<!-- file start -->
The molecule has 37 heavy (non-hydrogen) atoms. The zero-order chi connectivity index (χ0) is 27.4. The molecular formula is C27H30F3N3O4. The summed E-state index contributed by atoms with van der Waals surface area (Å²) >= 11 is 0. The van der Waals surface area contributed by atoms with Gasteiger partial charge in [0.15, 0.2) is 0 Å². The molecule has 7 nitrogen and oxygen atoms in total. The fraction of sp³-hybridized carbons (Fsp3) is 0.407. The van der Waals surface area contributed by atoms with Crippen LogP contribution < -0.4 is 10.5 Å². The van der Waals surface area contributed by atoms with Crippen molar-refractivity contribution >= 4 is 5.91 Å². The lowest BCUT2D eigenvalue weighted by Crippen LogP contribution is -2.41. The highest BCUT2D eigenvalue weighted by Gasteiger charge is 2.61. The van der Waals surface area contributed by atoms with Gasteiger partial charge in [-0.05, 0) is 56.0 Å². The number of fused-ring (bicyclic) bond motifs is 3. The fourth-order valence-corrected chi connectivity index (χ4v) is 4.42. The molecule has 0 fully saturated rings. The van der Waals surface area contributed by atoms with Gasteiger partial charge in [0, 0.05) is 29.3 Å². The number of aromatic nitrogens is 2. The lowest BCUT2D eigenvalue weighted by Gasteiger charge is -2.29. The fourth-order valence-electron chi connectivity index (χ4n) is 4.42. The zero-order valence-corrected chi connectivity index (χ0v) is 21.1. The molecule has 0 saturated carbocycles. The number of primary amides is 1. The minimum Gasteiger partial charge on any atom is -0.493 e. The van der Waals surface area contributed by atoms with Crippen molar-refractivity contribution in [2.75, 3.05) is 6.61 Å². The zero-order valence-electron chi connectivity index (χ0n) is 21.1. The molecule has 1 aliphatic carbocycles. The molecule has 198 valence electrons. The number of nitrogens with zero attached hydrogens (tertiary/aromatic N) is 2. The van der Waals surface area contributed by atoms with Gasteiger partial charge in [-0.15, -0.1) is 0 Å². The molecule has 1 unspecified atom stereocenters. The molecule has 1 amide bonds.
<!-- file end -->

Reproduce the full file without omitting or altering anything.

The molecule has 37 heavy (non-hydrogen) atoms. The zero-order chi connectivity index (χ0) is 27.4. The molecular formula is C27H30F3N3O4. The summed E-state index contributed by atoms with van der Waals surface area (Å²) >= 11 is 0. The van der Waals surface area contributed by atoms with Gasteiger partial charge in [0.15, 0.2) is 0 Å². The molecule has 7 nitrogen and oxygen atoms in total. The fraction of sp³-hybridized carbons (Fsp3) is 0.407. The van der Waals surface area contributed by atoms with Crippen LogP contribution < -0.4 is 10.5 Å². The van der Waals surface area contributed by atoms with Crippen molar-refractivity contribution >= 4 is 5.91 Å². The lowest BCUT2D eigenvalue weighted by Crippen LogP contribution is -2.41. The highest BCUT2D eigenvalue weighted by Gasteiger charge is 2.61. The van der Waals surface area contributed by atoms with Gasteiger partial charge in [-0.05, 0) is 56.0 Å². The number of fused-ring (bicyclic) bond motifs is 3. The fourth-order valence-corrected chi connectivity index (χ4v) is 4.42. The molecule has 0 fully saturated rings. The van der Waals surface area contributed by atoms with Gasteiger partial charge in [0, 0.05) is 29.3 Å². The number of aromatic nitrogens is 2. The lowest BCUT2D eigenvalue weighted by Gasteiger charge is -2.29. The fourth-order valence-electron chi connectivity index (χ4n) is 4.42. The zero-order valence-corrected chi connectivity index (χ0v) is 21.1. The molecule has 0 saturated carbocycles. The number of primary amides is 1. The minimum Gasteiger partial charge on any atom is -0.493 e. The van der Waals surface area contributed by atoms with Crippen molar-refractivity contribution in [2.75, 3.05) is 6.61 Å². The zero-order valence-electron chi connectivity index (χ0n) is 21.1. The molecule has 1 aliphatic carbocycles. The molecule has 198 valence electrons. The number of nitrogens with zero attached hydrogens (tertiary/aromatic N) is 2. The van der Waals surface area contributed by atoms with Gasteiger partial charge in [-0.15, -0.1) is 0 Å². The molecule has 1 unspecified atom stereocenters. The molecule has 1 amide bonds.